- Equal care for COVID-19 and non-COVID-19 patients, with the usual criteria for hospitalisation and admission of non-COVID-19 patients remaining valid.
- Consideration of the potential individual benefit of a stay in an ICU or IMCU for each patient, according to the general guidelines of the Swiss Academy of Medical Sciences (SAMS) (Intensive-care interventions, 2013) and the specific guidelines in the event of an influx of patients during severe epidemics (COVID-19 pandemic: triage for intensive-care treatment under resource scarcity, 2020).
- Consideration of available resources such as qualified personnel, specific equipment and specially defined locations in order to avoid capacity overload.
- Wherever possible, spatial consolidation of COVID-19 patients in separated treatment areas to limit the spread of infection in the hospital.
- Implementation of processes to support the healthcare staff in view of a rapidly increasing workload or an overload
- Early identification of patients requiring hospitalisation and possible further triage (see next section)
- Difficult triage decisions should be made jointly in an interdisciplinary / interprofessional team. If possible, obtain a second opinion from a physician not involved in care of the patient under discussion, in order to reduce the emotional burden associated with the decision and to protect those responsible for triage.
- It is recommended to document the triage decisions in writing in every hospital.
Categories of patients with COVID-19 infection requiring admission to a hospital
Self-sufficient patients, no additional oxygen administration required, no organ failure:
- Return home
- Medical checkup by the attending physician after 24–48 hours, depending on the condition
Patients requiring hospital care or oxygen administration, but without severity criteria (see next section):
- Hospitalisation on a ward, if possible defined as COVID-19 ward with usual supervision
- Oxygen administration via nasal cannula/probe, maximum 4 l/min, with intermittent monitoring of oxygen saturation and breathing frequency 3-4 times per day
- Periodic medical evaluation of the clinical course for a timely decision on further action (escalation vs return home)
Patients who require oxygen therapy and continuous monitoring of vital parameters (at least SpO2, ideally blood pressure, heart rate and respiratory rate):
- Hospitalisation in an intermediate care (IMCU) or high dependency unit (HDU)
- Oxygen administration via nasal cannula/probe, Venturi mask or reservoir mask (max. 15 l/min, no nasal high-flow device)
- The use of high-flow oxygen therapy and non-invasive ventilation is not recommended in general and outside of an intensive care unit (risk of aerosols and of rapid deterioration in the case of system failure)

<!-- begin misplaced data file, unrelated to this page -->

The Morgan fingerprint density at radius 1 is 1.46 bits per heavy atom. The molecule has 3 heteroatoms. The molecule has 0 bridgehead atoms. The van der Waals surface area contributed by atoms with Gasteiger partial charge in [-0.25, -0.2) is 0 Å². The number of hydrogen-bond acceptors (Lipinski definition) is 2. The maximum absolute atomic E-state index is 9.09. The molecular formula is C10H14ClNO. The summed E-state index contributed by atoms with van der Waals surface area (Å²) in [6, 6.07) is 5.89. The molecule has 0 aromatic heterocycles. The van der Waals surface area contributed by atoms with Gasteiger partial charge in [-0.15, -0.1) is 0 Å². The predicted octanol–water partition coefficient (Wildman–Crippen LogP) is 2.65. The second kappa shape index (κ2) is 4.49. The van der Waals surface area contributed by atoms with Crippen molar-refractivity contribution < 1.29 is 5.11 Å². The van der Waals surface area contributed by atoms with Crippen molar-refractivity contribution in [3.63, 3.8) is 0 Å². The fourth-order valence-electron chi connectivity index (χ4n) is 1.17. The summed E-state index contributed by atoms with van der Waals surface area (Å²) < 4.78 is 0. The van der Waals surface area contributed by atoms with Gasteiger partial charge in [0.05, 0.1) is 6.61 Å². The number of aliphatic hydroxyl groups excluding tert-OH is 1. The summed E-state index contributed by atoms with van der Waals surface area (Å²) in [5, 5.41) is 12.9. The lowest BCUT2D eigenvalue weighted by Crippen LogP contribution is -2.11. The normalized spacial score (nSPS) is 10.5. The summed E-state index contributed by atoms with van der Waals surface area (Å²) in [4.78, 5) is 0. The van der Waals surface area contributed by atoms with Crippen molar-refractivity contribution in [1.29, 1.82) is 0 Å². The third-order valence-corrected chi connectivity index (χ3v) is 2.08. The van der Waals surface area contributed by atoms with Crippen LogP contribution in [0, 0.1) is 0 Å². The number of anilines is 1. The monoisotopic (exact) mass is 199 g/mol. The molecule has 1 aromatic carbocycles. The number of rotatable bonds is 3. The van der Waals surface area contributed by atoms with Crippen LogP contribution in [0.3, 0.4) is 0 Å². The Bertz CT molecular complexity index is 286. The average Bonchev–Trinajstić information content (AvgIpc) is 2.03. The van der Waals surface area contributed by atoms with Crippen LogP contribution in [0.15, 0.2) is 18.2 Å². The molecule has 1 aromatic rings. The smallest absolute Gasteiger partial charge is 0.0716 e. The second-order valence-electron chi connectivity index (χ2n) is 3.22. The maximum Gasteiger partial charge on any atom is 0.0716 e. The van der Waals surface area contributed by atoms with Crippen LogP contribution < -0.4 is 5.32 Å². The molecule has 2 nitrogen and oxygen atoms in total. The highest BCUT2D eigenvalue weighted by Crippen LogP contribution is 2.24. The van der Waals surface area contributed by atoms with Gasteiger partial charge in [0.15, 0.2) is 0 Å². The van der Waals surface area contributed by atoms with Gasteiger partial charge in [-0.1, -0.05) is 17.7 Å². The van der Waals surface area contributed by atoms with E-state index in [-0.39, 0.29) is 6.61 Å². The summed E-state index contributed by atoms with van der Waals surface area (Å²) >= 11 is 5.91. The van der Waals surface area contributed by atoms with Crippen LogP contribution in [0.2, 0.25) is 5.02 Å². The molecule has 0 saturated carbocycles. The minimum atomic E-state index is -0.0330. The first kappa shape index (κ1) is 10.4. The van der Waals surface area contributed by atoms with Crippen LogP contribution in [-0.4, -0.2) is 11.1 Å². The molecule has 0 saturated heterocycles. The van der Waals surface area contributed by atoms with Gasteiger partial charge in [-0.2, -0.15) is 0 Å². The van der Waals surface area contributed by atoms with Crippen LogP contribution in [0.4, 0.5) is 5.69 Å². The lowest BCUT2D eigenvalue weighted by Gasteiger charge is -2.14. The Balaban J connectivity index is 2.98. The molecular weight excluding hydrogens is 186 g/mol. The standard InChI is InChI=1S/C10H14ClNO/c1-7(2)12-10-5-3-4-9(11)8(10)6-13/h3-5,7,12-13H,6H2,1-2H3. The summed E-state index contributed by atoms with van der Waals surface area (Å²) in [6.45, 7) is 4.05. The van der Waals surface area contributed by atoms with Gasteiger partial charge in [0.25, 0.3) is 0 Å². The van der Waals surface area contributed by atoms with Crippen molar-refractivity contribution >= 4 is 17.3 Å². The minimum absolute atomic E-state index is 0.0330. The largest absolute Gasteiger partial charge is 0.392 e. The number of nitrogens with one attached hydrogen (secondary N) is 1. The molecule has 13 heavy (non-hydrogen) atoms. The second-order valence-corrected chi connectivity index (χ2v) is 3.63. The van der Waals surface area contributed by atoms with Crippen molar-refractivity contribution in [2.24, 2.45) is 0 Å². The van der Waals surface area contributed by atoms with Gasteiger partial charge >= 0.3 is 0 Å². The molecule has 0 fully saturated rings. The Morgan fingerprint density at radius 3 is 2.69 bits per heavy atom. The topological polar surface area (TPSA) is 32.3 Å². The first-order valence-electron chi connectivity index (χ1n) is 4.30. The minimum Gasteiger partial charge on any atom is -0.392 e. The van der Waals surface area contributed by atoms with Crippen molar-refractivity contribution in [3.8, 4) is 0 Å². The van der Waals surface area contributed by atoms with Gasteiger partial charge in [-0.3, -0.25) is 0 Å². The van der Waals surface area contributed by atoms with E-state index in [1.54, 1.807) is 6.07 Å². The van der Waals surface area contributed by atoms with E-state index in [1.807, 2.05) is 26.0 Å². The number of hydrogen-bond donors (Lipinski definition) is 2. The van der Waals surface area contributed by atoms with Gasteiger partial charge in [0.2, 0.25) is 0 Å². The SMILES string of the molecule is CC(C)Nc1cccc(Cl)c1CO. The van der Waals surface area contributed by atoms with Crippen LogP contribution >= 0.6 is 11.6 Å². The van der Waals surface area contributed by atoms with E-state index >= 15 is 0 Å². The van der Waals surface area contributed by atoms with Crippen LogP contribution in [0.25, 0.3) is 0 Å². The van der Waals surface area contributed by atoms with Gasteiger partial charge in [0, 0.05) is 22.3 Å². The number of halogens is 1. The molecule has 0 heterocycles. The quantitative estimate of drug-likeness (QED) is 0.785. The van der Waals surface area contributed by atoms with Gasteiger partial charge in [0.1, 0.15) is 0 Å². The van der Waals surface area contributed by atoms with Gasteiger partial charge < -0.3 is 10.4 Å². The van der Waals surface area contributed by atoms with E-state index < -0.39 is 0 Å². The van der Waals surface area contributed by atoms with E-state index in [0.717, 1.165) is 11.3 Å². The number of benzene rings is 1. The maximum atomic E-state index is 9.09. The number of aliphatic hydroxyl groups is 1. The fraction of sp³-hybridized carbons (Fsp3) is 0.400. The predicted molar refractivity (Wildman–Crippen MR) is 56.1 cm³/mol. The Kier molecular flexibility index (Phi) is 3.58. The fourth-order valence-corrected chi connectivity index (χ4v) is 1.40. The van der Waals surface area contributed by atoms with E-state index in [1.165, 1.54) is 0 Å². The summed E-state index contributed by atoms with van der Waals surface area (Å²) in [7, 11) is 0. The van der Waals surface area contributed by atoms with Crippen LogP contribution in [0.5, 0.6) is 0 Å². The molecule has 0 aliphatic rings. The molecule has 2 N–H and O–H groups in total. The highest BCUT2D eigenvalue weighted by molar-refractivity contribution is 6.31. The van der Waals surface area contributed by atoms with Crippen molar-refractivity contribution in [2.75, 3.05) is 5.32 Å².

Patients with increasing organ dysfunction (e.g., increasing respiratory failure)
- Transfer to the intensive care unit, if possible into a special COVID-19 area
Criteria to determine inpatient management line
Individual patient characteristics must always be considered:
- Frailty and comorbidities (medical history of the patient)
- Patient wishes, advance directive / advance care planning (ACP) or information from the authorised representative
Table 1 summarises a decision support system for patient assessment.
|Respiratory frequency (/min)||<9||9‒11||12‒20||21‒24||>25|
|Oxygen saturation under room air (%)||<92||92‒93||94‒95||>95|
|Oxygen supply necessary||Yes||No|
|Systolic blood pressure (mm Hg)||<91||91‒100||101‒110||111‒219||>219|
|Consciousness||Normal||Confused, lethargic, coma|
Inpatient management according to the Early Warning Score (EWS)
Early warning score (adjusted, see ):
- 0‒4 points: hospitalisation without special additional supervision
- 5‒6 points (or ≥3 points in one parameter): intermediate care unit (IMCU) or monitoring unit/room
- >6 points: intensive care unit (ICU)
Possible clinical course of disease
Patients can go through several phases in the disease. It is important to keep track of the clinical course according to the following scheme (fig. 1).
The following factors have been associated with a greater risk of developing ARDS and may also help in the assessment :
- age >65 years
- fever >39 °C
- lymphopenia and neutropenia
- lactate dehydrogenase (LDH) increase
- increased D-dimers
- interleukin-6 (if available)
Header image: SGI / Fabian Fiechter
Swiss Society of Intensive Care Medicine, c/o IMK Institut für Medizin und Kommunikation AG, Münsterberg 1 , CH-4001 Basel, sgi[at]imk.ch
1 Liao X, Wang B, Kang Y. Novel coronavirus infection during the 2019-2020 epidemic: preparing intensive care units-the experience in Sichuan Province, China. Intensive Care Med. 2020;46(2):357–60. doi:. http://dx.doi.org/10.1007/s00134-020-05954-2 PubMed
2 Bouadma L, Lescure FX, Lucet JC, Yazdanpanah Y, Timsit JF. Severe SARS-CoV-2 infections: practical considerations and management strategy for intensivists. Intensive Care Med. 2020 Feb 26; Epub ahead of print. doi:. http://dx.doi.org/10.1007/s00134-020-05967-x PubMed
3 Wu C, Chen X, Cai Y, Xia J, Zhou X, Xu SRisk Factors Associated With Acute Respiratory Distress Syndrome and Death in Patients With Coronavirus Disease 2019 Pneumonia in Wuhan, China. JAMA Intern Med. 2020 Mar 13; Epub ahead of print. doi:. http://dx.doi.org/10.1001/jamainternmed.2020.0994 PubMed
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